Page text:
SpringSource regains footing with support change
Inclusive, not exclusive
The change to SpringSource's enterprise maintenance policy for the popular open-source Java framework represents a gentle shift in emphasis.
Announced literally as The Reg was going to press with our story announcing the forthcoming changes, SpringSource has adopted a policy that is more inclusive than exclusive. It seems to be going down well.
SpringSource has promised to make regular source and binary releases of the current major release available to everyone - not just those paying for support - up until the next major release of Spring.
A major bone of contention with the September plan (warning PDF) was it limited updates to those paying a support subscription for three years. Those not paying got updates but for a period of just three months after a major release.
Where SpringSource fumbled the ball was in trying to give business customers - those who pay the bills - something actually worth paying SpringSource for.
With the new program, SpringSource seems to have nailed that. Paying customers will get maintenance releases for previous releases of Spring for a period of three years after it became available. Also, back ports of latest update will only be for those paying the subscription.
That's important because it means SpringSource will give enterprises what they need most: a guarantee through updates that their Spring infrastructure won't become obsolete in just a few years' time for lack of support and updates.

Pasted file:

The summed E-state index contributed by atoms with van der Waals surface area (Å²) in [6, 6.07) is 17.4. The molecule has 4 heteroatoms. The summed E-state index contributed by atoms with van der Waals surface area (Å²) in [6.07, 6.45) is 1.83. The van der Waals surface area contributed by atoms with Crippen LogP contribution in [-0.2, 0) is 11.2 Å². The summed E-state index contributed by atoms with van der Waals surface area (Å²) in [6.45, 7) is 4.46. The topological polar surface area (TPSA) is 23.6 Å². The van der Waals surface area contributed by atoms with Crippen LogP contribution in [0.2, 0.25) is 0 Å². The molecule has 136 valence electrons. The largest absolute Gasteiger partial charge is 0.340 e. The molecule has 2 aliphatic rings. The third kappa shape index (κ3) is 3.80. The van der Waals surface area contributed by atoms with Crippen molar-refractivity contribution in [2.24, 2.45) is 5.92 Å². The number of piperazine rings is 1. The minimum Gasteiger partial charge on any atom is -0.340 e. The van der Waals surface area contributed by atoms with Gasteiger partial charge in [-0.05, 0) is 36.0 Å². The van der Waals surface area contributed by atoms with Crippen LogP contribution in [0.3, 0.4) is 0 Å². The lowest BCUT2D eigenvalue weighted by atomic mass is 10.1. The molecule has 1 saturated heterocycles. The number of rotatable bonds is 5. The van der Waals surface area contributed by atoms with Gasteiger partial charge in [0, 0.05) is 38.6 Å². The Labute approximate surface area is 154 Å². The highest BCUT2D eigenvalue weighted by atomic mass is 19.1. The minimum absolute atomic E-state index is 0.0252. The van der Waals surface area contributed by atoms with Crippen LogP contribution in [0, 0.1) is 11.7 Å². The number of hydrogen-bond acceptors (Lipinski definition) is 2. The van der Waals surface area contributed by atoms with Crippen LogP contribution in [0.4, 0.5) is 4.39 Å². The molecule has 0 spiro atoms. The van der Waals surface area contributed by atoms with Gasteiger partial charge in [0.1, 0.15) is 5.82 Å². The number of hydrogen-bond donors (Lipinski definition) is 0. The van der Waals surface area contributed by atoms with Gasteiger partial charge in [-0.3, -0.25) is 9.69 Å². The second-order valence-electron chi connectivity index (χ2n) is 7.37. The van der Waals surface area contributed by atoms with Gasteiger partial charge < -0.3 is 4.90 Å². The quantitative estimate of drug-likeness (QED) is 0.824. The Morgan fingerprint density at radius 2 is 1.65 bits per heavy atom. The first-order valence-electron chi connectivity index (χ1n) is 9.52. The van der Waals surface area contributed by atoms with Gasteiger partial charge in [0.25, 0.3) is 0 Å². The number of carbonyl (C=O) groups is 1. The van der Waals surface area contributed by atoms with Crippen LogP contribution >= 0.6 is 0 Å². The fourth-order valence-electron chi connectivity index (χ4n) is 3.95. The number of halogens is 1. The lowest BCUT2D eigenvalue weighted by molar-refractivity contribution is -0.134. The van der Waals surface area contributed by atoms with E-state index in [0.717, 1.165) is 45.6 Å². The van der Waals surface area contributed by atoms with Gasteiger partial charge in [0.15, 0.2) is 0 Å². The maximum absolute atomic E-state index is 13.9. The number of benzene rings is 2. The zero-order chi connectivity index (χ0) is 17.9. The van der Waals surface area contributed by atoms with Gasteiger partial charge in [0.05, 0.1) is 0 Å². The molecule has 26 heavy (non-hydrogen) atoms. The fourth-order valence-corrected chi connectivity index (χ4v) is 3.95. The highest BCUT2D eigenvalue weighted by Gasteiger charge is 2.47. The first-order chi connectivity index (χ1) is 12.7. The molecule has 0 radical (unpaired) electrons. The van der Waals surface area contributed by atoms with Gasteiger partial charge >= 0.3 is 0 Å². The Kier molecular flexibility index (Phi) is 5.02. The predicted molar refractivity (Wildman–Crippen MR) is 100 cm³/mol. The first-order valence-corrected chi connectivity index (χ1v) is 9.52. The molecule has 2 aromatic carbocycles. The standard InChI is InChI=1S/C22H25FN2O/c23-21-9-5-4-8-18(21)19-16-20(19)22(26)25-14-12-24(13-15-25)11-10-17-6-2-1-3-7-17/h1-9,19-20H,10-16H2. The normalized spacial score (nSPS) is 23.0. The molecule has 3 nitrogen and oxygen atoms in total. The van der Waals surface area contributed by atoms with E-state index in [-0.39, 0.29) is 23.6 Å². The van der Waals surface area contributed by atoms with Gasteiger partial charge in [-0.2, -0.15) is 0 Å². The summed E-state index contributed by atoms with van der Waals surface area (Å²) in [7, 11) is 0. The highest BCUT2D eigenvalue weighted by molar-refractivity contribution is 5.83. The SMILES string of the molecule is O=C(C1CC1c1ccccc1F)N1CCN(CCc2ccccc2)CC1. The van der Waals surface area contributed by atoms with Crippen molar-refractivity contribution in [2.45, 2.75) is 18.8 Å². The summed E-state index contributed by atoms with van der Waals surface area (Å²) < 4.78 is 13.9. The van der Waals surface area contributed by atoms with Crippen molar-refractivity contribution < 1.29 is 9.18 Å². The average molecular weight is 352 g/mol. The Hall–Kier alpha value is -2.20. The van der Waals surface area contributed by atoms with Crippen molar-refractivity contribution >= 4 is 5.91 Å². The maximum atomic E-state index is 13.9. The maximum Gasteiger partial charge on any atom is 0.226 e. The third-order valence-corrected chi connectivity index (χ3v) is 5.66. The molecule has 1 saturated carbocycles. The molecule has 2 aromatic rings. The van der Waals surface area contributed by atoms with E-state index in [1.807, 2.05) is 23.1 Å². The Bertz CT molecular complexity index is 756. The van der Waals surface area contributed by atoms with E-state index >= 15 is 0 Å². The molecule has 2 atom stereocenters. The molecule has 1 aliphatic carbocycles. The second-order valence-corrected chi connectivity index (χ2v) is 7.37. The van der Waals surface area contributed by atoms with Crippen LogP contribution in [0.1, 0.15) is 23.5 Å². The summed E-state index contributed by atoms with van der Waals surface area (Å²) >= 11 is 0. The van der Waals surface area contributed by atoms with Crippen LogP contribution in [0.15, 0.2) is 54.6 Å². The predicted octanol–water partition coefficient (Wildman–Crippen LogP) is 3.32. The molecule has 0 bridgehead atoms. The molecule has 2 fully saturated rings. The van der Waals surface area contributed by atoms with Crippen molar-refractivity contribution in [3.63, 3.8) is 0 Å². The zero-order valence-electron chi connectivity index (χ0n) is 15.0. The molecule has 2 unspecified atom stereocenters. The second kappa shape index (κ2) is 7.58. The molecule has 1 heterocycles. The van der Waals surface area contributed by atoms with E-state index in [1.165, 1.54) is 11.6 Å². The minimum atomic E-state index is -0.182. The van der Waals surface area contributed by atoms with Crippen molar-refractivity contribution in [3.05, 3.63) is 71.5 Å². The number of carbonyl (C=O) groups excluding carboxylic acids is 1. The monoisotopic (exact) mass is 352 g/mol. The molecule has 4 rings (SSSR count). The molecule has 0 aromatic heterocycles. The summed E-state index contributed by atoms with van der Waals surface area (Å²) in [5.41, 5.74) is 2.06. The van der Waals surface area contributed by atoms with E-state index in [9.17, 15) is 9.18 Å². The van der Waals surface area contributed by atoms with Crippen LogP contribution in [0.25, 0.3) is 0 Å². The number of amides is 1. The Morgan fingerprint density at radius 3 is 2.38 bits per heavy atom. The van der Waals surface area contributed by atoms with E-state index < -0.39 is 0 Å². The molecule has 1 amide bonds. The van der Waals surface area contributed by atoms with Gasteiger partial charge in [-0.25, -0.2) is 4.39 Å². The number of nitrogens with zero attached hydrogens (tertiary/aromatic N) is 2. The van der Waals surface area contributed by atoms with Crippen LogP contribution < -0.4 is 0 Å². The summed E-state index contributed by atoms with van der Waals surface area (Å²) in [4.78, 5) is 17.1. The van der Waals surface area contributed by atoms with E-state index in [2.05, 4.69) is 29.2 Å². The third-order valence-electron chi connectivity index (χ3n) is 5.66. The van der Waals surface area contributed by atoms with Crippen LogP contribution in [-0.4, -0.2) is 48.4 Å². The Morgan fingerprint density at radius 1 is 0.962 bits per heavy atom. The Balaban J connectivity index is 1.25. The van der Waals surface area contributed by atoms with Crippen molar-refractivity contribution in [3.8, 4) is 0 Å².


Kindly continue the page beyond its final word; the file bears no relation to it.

The community, meanwhile, get to use the latest versions of Spring - complete with latest updates - and are not left Airfix gluing the bits together as they would have been forced to under the original plan.
The revised program is important for SpringSource. It's a small company with limited resources. It simply cannot continue to update and maintain every single edition of Spring in existence. It's a classic problem that even a company the size of Microsoft grapples with, hence the product maintenance timeline is not infinite.
Limited support for the latest versions is important for the tiny SpringSource if it's to be believe when it claimed - as it did this week - that Spring has been downloaded five million times and is used by 64 per cent of enterprises according to BEA-Systems-branded data.
More is coming, too: the Spring Framework is on version 2.5, with version 2.5.6 due "very shortly" and work is beginning on version 3.0, chief executive Rod Johnson blogged.
The only uncertainty in this is pricing for non-enterprise customers. As reported by The Reg, SpringSource plans less enterprise-y pricing for small businesses and small systems integrators (SIs). While SpringSource was quick to post the revised details of its maintenance program on October 17, details on pricing for small businesses and SIs are not yet available.
Johnson promised there'd be more information about a "new product" in the near future for small businesses and SIs. ®